28. Even if profit making is said to be in mind, the making of heavy losses over a prolonged period may objectively cast doubt on this: see, for example, the Full Federal Court decision in Hart v. FC of T 2003 ATC 4665; (2003) 53 ATR 371 (as discussed at paragraph 64 of this Ruling). However, in Pedley v. FC of T [2006] AATA 108; 2006 ATC 2064; (2006) 62 ATR 1014 a professional art business was being carried on even though the indicator 'whether the taxpayer has a purpose of profit as well as a prospect of profit from the activity' constituted a problem for the taxpayer. Taken as a whole the indicators were positive. See also the Notes to Examples 3 and 9 at paragraphs 112 and 141 respectively of this Ruling.

8. Paragraph 56

Omit '(see Stone)'.

9. Paragraph 58

Omit the paragraph; substitute:


58. In Stone, the High Court was required to determine whether an athlete was carrying on a business of being a professional athlete. The court found that the taxpayer had turned her athletic talent to account for money and the amounts involved were not trivial. The conclusion was reached that the taxpayer was engaged in business.

10. Paragraph 59

Omit the paragraph; substitute:


59. In Stone, it was accepted that the taxpayer's principle motivations were not related to making a profit from her sporting activities. Her motivations were more idealistic than mercenary. However, as noted, at paragraph 55 ([2005] HCA 21), the state of mind or intention with which a taxpayer undertakes activities is relevant but only one of the factors to take into account.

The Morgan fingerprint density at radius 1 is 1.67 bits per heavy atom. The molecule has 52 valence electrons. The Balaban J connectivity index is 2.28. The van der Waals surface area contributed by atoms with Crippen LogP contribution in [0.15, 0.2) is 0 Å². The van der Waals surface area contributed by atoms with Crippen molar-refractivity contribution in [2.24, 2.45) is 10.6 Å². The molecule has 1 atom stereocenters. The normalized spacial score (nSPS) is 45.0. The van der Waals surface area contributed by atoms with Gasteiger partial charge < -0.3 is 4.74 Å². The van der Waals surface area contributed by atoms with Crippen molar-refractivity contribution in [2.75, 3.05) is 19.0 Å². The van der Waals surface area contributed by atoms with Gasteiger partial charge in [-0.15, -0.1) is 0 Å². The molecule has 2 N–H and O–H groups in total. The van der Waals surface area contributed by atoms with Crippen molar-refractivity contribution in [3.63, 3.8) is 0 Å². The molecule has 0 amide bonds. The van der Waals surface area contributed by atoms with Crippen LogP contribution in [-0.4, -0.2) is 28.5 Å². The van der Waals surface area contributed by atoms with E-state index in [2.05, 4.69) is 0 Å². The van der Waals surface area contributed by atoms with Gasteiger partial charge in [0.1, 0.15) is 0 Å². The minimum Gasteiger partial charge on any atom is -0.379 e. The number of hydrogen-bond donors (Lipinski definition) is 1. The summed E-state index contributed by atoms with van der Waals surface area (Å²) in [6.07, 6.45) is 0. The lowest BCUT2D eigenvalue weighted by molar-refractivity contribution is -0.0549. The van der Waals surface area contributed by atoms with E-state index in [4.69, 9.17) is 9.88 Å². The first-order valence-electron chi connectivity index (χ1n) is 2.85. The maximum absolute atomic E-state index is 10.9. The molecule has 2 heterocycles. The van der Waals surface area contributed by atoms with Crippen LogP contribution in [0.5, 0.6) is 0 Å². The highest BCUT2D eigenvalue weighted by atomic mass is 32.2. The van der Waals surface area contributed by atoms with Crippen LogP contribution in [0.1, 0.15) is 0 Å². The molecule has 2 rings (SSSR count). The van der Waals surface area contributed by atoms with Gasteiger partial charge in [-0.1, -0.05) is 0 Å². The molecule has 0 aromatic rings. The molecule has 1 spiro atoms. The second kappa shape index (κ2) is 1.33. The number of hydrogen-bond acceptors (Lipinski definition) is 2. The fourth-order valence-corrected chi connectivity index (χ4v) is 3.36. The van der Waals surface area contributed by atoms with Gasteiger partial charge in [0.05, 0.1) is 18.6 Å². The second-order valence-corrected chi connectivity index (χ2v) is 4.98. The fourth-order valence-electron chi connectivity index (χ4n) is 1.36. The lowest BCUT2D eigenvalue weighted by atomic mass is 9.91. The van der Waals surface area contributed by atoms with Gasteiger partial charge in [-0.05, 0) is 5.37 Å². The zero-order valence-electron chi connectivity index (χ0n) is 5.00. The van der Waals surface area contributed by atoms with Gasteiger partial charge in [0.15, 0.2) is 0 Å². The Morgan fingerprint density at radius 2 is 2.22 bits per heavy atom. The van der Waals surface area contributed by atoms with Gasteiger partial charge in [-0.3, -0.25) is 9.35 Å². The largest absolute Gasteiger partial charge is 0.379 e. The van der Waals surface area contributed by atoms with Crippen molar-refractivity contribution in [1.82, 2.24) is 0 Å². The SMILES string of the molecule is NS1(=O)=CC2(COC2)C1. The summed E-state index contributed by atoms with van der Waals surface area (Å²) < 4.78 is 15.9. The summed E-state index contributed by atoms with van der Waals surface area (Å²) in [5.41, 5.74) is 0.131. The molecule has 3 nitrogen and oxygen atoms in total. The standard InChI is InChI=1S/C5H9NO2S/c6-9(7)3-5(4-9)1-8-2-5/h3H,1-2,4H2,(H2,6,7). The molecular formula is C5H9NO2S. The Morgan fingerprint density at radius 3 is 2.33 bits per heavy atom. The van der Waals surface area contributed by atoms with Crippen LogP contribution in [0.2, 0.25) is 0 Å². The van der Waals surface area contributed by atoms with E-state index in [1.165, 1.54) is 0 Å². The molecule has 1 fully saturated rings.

11. Paragraph 60

Omit the paragraph.

12. Paragraph 61

Omit the first sentence; substitute:


It should be noted however, that a business can be carried on in conjunction with other income producing activities, for example, employment (as was the case in Stone).

13. Paragraph 66

Insert after the first sentence:


In Pedley the taxpayer was held to be carrying on a professional art business in the relevant year, even though the profit motive indicator was problematic.

14. Paragraph 95

Insert after the paragraph:


Pedley v. FC of T [ 2006] AATA 108 - professional artist who in commercial terms has been unsuccessful

95A. The taxpayer was well qualified in the field of arts and had worked as a professional artist for 20 years. She had a studio, employed an accountant, had a website and sought to publicise her work. The taxpayer took part in many exhibitions over the years but few sales or commissions eventuated. Her activities were funded in part by income from lecturing in art and by grants. The question for decision was whether the taxpayer was carrying on a business as a professional artist.

95B. The Tribunal held that the taxpayer was carrying on a business as a professional artist during the relevant year. It found that the taxpayer had more than merely an intention to carry on business as an artist, and that her career in this respect was her major occupation to which other activities were subordinate. Although the taxpayer had been unsuccessful in commercial terms, it was not necessarily the case that this would always be so.

15. Paragraph 151

Insert:

Pedley v. FC of T [2006] AATA 108 - professional artist who in commercial terms has been unsuccessful 95A

16. Case References

Insert:

-
FC of T v. Stone (2005) 222 CLR 289; [2005] HCA 21; 2005 ATC 4234; (2005) 59 ATR 50
-
Pedley v. FC of T [2006] AATA 108; 2006 ATC 2064; (2006) 62 ATR 1014

This Addendum applies before and after its date of issue.

Commissioner of Taxation
6 May 2009

View the Erratum for this notice

References

ATO references:
NO 2006/20258

ISSN: 1039-0731